|Graham cracker topping is a common crust for pies and cheesecakes. Rotary motion depositors, such as this one shown, are ideal to deposit products on moving conveyor lines.|
Depositors handle many different foods in bakeries. These machines deposit nuts, fruit fillings, pie crusts, cream toppings, pastes and many other toppings. Depositors are required to accommodate multiple changeovers to produce a range of bakery foods. Because of these demands, it is important for bakers to ensure that their depositors are equipped to handle many functions, with less downtime and at reduced expenses.
Many manufacturers offer depositors with servo-driven motors to ensure depositing efficiency. Servo motors feature an encoding system, which determines depositing placement during production. Bakers who have pneumatically driven depositors can retrofit this equipment with servo motors that offer encoding control.
One manufacturer predicts that bakers who exchange their pneumatically driven depositors to servo-driven depositors will save 20 minutes in changeover downtime.
Another option for bakers is depositors with stepper-driven motors. These motors do not move continuously, but move in pulses. This is beneficial for motor programming and making adjustments and volume settings.
One manufacturer offers a depositor with a stepper-driven motor that features sensors that identify and modify depositing volume. This reduces setup time and allows bakers to quickly change production, the manufacturer says.
|Bakers must ensure that their depositors undergo scheduled maintenance. Damage may occur because of the rubber components, air compressor and depositor lubrication. Photo courtesy of Raque Food Systems Inc.|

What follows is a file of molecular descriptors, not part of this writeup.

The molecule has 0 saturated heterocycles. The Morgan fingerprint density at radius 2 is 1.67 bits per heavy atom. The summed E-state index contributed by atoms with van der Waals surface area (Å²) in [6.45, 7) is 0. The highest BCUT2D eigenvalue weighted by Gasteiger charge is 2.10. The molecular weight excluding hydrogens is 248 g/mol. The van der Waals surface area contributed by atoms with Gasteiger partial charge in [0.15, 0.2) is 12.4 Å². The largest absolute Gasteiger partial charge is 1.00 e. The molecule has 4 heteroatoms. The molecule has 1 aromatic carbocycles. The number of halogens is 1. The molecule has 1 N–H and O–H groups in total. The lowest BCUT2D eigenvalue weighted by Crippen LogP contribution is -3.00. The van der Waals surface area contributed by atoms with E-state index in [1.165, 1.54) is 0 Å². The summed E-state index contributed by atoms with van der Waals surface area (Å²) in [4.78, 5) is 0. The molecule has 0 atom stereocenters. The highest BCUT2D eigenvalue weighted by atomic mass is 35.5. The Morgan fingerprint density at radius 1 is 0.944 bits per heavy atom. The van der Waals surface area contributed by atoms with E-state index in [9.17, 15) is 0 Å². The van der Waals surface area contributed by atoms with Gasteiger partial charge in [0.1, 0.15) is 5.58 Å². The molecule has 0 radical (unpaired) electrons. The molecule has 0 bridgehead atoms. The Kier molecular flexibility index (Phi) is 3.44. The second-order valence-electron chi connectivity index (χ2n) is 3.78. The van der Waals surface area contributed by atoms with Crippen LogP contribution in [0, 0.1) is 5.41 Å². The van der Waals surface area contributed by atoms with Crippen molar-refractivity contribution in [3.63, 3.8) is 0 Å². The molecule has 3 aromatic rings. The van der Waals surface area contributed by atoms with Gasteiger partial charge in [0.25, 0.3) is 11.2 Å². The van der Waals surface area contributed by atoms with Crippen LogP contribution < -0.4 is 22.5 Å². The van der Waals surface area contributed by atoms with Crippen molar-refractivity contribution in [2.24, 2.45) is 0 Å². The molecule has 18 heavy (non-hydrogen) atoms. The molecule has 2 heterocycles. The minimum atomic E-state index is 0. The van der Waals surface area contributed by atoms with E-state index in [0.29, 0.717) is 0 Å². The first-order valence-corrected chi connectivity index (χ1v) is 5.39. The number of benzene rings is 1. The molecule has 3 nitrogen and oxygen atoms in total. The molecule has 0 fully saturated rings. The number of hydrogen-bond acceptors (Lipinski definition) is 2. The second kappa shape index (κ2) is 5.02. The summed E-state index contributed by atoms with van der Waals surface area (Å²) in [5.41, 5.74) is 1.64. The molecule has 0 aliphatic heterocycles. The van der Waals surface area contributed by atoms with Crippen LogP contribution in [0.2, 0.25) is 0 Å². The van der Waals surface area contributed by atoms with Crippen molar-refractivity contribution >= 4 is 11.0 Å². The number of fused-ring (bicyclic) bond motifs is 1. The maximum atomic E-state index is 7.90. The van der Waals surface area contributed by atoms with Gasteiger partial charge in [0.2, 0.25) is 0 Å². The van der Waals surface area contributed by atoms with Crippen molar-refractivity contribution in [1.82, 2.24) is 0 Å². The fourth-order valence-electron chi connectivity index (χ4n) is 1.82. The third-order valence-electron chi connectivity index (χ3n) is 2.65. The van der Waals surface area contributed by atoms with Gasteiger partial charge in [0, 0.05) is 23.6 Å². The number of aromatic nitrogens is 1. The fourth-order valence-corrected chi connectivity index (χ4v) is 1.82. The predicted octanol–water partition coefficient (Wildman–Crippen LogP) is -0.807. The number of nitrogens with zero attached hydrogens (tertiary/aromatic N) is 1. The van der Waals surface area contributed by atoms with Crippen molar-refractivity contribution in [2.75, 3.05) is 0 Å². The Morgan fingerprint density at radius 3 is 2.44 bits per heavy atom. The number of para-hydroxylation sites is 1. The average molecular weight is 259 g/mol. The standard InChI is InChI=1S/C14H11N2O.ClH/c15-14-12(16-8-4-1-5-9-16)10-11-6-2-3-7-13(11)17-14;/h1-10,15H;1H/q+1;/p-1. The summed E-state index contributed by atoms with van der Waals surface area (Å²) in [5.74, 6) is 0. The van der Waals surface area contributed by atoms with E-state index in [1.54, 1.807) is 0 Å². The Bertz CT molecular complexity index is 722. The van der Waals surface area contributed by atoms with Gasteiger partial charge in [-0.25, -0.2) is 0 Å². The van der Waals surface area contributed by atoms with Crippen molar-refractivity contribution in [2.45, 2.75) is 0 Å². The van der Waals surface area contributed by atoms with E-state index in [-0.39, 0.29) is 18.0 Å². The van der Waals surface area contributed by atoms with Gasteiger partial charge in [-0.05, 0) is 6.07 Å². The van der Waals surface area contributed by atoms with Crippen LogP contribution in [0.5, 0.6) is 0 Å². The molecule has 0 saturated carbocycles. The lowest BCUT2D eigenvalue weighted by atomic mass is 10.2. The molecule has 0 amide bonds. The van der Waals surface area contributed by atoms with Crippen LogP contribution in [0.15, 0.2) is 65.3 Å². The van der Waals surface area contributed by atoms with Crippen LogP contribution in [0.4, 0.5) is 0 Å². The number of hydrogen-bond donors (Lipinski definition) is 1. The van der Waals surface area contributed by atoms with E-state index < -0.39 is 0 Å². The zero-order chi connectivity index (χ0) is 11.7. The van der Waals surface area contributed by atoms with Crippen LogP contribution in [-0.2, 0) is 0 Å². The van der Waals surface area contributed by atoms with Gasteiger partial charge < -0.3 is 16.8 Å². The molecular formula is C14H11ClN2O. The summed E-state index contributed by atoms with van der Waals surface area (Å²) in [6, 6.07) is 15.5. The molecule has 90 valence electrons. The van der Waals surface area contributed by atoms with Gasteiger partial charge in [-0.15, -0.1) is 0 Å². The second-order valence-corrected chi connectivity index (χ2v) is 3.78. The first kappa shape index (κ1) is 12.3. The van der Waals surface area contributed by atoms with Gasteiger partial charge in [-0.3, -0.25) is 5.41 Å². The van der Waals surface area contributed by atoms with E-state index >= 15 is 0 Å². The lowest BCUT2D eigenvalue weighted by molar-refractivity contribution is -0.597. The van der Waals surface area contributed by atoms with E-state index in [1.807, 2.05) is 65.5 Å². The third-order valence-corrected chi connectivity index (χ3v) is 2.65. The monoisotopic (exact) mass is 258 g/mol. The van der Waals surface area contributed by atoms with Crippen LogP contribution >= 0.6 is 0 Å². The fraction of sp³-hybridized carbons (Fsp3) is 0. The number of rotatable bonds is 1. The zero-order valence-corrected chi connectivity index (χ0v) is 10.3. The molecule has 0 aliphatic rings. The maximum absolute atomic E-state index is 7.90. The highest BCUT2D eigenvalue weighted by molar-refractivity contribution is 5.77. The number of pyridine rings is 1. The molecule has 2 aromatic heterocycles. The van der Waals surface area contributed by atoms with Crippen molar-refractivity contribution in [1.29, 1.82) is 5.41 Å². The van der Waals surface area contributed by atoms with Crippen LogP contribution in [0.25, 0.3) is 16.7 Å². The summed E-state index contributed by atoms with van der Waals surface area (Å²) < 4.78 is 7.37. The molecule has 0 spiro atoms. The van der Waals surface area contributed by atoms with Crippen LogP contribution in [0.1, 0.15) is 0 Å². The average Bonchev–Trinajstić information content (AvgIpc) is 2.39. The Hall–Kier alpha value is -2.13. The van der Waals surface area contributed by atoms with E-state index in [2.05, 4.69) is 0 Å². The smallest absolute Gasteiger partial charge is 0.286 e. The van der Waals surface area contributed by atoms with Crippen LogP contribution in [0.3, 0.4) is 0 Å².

Maintaining your depositor
Just like other equipment in bakeries, depositors must be handled gently to avoid costly breakdowns or unscheduled maintenance. Many depositors are equipped with features that maintain the life of these machines.
Some depositors offer rubber components such as bearing seals and o-rings. If these depositors operate beyond their parameters or are not regularly sanitized, these components may become damaged. To avoid damaging the depositor in this way, bakers should look for cracks or flatness on the seals and o-rings, and if present, immediately replace them.
Air pressure is another area that may cause damage to depositors. When bakers add equipment to production lines, more air is required from the bakery’s compression system. When this system draws more air, this reduces the amount of air that is available to the depositor, causing breakdowns. Bakers can avoid damage in this way by purchasing and using air regulators. These monitor the air pressure that reaches the area where depositors are in the plant.
One manufacturer recommends that bakers, when expanding their plants, expand their air compressor capabilities.
Another concern for bakers is depositor lubrication. It is not uncommon for lubricants to drop from the depositor onto the conveyor. Bakers should monitor the lubricant drops per minute and ensure that number is within the depositors’ specifications. Bakers also may use food-safe lubricants.
Production downtime hurts bakers’ bottom lines. One way for bakers to ensure less downtime is to purchase and maintain depositors with servo- or stepper-driven motors. If bakers regularly check their depositors, including the rubber components, air regulators and lubricants, that is one step toward increased profits.